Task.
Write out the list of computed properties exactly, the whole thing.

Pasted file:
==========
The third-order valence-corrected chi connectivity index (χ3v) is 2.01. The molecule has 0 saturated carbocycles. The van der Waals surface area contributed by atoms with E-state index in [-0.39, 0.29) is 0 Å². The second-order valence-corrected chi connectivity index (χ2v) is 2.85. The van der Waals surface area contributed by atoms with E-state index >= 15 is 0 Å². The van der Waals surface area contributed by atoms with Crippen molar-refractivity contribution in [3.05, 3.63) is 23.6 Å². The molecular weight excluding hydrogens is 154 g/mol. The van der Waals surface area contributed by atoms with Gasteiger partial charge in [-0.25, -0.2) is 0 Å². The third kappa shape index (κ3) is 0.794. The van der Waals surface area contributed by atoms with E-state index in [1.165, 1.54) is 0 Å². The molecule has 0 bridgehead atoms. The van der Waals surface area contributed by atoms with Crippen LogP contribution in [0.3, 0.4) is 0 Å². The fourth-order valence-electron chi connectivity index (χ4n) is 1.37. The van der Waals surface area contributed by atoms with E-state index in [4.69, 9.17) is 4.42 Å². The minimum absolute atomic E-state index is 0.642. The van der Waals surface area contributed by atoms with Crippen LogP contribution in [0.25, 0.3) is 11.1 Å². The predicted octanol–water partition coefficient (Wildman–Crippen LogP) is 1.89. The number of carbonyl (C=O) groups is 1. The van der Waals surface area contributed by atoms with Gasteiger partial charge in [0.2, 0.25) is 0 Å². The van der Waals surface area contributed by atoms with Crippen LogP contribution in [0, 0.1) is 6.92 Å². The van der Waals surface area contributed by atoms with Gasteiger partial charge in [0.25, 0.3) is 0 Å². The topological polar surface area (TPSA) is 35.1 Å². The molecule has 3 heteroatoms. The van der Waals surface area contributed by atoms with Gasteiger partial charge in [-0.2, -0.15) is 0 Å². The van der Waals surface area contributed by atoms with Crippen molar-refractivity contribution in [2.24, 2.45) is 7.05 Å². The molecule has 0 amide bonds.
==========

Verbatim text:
The third-order valence-corrected chi connectivity index (χ3v) is 2.01. The molecule has 0 saturated carbocycles. The van der Waals surface area contributed by atoms with E-state index in [-0.39, 0.29) is 0 Å². The second-order valence-corrected chi connectivity index (χ2v) is 2.85. The van der Waals surface area contributed by atoms with E-state index >= 15 is 0 Å². The van der Waals surface area contributed by atoms with Crippen molar-refractivity contribution in [3.05, 3.63) is 23.6 Å². The molecular weight excluding hydrogens is 154 g/mol. The van der Waals surface area contributed by atoms with Gasteiger partial charge in [-0.25, -0.2) is 0 Å². The third kappa shape index (κ3) is 0.794. The van der Waals surface area contributed by atoms with E-state index in [1.165, 1.54) is 0 Å². The molecule has 0 bridgehead atoms. The van der Waals surface area contributed by atoms with Crippen LogP contribution in [0.3, 0.4) is 0 Å². The fourth-order valence-electron chi connectivity index (χ4n) is 1.37. The van der Waals surface area contributed by atoms with E-state index in [4.69, 9.17) is 4.42 Å². The minimum absolute atomic E-state index is 0.642. The van der Waals surface area contributed by atoms with Crippen LogP contribution in [0.25, 0.3) is 11.1 Å². The predicted octanol–water partition coefficient (Wildman–Crippen LogP) is 1.89. The number of carbonyl (C=O) groups is 1. The van der Waals surface area contributed by atoms with Gasteiger partial charge in [0.2, 0.25) is 0 Å². The van der Waals surface area contributed by atoms with Crippen LogP contribution in [0, 0.1) is 6.92 Å². The van der Waals surface area contributed by atoms with Gasteiger partial charge in [0.25, 0.3) is 0 Å². The topological polar surface area (TPSA) is 35.1 Å². The molecule has 3 heteroatoms. The van der Waals surface area contributed by atoms with Gasteiger partial charge in [-0.2, -0.15) is 0 Å². The van der Waals surface area contributed by atoms with Crippen molar-refractivity contribution in [2.24, 2.45) is 7.05 Å². The molecule has 0 amide bonds.